You want more, e.g. because your home router does not offer DNS service or you want to redirect your own addresses? Of course, this is not a problem, because Pi-Hole uses the dnsmasq service, a small, simple DNS server, for its functions. The configuration of the DNS server can be found under /etc/dnsmasq.d/01-pihole.conf . This file contains all the information Pi-Hole needs. dsnmasq reads all files in this directory that end in .conf. I will now describe how easy it is to

  • naming home IPs
  • Redirects external addresses to internal addresses. What for? You certainly operate your own cloud in the home network in order to have data available on all devices. Of course, this cloud must also be accessible from the Internet, which means that you have to use two names for the cloud. The name in the internal network is therefore different from the name that must be used from the Internet. To avoid this, dnsmasq can redirect the external name in the home network to the internal address.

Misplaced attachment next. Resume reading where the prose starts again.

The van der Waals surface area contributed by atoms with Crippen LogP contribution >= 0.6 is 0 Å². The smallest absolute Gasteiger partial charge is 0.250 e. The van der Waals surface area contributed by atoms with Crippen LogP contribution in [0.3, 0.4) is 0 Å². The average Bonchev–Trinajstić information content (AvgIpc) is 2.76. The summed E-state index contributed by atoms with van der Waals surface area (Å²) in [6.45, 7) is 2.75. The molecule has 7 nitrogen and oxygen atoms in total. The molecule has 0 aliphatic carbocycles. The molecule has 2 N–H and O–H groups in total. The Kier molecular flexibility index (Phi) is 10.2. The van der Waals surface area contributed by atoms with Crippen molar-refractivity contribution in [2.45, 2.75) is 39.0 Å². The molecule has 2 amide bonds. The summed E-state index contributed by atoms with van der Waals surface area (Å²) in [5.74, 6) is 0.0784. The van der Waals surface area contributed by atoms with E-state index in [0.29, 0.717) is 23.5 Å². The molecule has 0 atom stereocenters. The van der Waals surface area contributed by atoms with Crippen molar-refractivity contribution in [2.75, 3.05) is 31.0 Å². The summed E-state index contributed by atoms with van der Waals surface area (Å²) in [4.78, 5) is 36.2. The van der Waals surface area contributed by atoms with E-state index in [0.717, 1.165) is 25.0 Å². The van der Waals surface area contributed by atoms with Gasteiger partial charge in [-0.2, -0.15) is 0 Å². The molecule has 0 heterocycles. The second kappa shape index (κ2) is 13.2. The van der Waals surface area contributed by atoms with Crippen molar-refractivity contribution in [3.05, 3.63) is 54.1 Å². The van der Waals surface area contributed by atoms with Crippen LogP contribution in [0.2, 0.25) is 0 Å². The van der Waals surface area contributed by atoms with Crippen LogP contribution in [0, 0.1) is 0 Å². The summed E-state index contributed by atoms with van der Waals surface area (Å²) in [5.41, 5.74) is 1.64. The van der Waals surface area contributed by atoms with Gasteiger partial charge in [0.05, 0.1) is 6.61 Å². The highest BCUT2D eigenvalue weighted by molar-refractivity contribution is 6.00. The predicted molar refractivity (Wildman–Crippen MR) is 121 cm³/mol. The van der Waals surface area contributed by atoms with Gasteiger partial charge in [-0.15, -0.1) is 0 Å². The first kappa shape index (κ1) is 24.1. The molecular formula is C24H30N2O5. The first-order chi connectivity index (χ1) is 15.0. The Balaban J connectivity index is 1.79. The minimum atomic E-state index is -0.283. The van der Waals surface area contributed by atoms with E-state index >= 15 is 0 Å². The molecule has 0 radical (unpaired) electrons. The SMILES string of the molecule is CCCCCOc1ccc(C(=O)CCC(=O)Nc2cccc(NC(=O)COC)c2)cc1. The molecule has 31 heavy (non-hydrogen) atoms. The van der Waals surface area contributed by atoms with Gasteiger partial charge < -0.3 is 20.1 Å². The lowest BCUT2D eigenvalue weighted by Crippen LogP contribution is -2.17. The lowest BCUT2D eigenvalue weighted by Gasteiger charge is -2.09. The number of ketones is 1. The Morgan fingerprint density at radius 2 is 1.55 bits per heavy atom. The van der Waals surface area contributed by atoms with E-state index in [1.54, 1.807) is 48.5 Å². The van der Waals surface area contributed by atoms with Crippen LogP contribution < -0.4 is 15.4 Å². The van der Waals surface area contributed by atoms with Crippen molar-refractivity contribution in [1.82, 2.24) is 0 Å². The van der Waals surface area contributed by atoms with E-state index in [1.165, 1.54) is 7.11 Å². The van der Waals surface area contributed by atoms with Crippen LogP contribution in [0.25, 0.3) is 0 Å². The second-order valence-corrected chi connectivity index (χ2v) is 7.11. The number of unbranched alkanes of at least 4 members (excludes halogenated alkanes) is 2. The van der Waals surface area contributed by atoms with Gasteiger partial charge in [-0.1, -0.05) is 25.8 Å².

First we create our own configuration file /etc/dnsmasq.d/02-lan.conf, the content of which looks like this:


This is a friendly way of telling dnsmasq that there is a /etc/pihole/lan.list file to consider as well. The content of this file, which we also have to create, has exactly the same structure as a /etc/hosts file. Here's an example: raspberrypi # PI for PiHole pi3 # PI for owncloud and OpenVPN client

As you can see, I have entered two Raspberry Pis for which dnsmasq translates the names into IP addresses (and vice versa). When I'm online, „“ resolves to my external IP, while at home it uses the internal IP (
Speaking of which: in an /etc/hosts file, everything after the „#“ character is interpreted as a comment.

en/howtos/pi-hole.txt · Zuletzt geändert: 2022/02/18 08:25 von morquai